October 11, 2019, by Brigitte Nerlich
Promoting Socially Irresponsible Research and Innovation?: That National Academy of Sciences tweet on genome editing and human enhancement
This is a guest post by Michael Morrison, PI on the ESRC BioModifying Technologies project at the Centre for Health, Law and Emerging Technologies (HeLEX), Faculty of Law, University of Oxford
On the 30th September 2019 the Twitter account of the US National Academy of Sciences (@theNASciences) published the following tweet:
“Dream of being stronger? Or smarter? Do you dream of having a top student or star athlete? Or having a child free of inheritable #diseases? Can human #GeneEditing eventually make this and more possible?
Take the quiz! ow.ly/907c50wu3jv”
The accompanying link directed readers to a page on the National Academy of Sciences’ ‘The Science Behind It’ public engagement page, dealing with gene editing.
The tweet generated a number of critical responses on Twitter. Several of these responses are noted in this blog piece from BioPolitical Times, which also called the NAS tweet ‘an abuse of authority’ (https://www.geneticsandsociety.org/biopolitical-times/more-misstep-nas-twitter-debacle-represents-abuse-authority ). The National Academy of Sciences has since deleted the original tweet and the pages connected to it:
Why did the tweet provoke so much ire?
For Bioethicists like François Baylis, who has just published a book on the ethics of inheritable gene editing[i], the NAS tweet appears to make light of an issue that is deeply morally troubling for many people.
For scientists like Paul Knopfler, a prominent critic of clinics offering risky and unproven stem cell therapies, the reductionist tone of the NAS tweet which suggests that complex traits like intelligence and athletic ability can be enhanced with simple genetic changes, could look very much like distorting ‘science hype’ and misinformation.
The Role of the National Academy of Sciences in the Germline Gene Editing Debate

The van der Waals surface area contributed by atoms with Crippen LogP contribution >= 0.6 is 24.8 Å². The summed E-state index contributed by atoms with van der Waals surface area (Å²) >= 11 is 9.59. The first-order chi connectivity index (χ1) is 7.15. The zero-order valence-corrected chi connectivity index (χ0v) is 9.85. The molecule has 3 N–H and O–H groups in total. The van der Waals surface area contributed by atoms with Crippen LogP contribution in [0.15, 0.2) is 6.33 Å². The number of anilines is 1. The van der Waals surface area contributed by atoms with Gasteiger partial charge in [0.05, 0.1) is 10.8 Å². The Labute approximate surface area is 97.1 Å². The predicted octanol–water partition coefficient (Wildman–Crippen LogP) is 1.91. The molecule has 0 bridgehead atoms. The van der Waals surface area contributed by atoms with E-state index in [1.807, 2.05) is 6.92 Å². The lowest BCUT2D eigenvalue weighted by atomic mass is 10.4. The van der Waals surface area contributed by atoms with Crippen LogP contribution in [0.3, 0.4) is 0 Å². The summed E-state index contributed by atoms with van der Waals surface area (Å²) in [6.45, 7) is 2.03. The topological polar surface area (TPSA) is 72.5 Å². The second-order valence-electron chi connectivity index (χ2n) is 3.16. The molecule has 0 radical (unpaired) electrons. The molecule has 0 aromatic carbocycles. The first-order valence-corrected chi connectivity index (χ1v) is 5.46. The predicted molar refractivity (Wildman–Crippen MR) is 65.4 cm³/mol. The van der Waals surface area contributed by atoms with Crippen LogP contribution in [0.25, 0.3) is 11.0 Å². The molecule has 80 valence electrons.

For many commentators, their concern at the borderline pro-eugenic content of the tweet was very likely compounded by its source. The National Academy of Sciences is hardly a passive bystander in the debates over the proper use of gene editing.
In 2015 the NAS, along with the US National Academy of Medicine and the Royal Society in the U.K. established the International Commission on Clinical Use of Heritable Human Genome Editing, whose explicit mission is to identify important scientific, medical, and ethical dimensions of inheritable or ‘germline’ gene editing in humans. Their own mission statement affirms that such modification could only be performed “if society concludes that heritable human genome editing applications are acceptable”.[ii]
To see the NAS appear to raise, and even encourage, the use of germline gene editing for human enhancement is therefore deeply problematic. The distinction between treating disease – “making people better” – and enhancement which is more about “making better people” has been an important boundary in discussions about how to use responsibly use genetic technologies since long before the current generation of gene editing tools were even discovered.
Most surveys carried out in the last few years show that there is some public support for using heritable genetic modification to treat serious diseases, but very little for enhancing intelligence or athletic ability as suggested by the NAS tweet. [iii]
It is tempting to write the NAS tweet off as a poorly judged attempt to engage the public with an issue that might otherwise seem obscure and technical. Indeed, that is what I hope it genuinely was.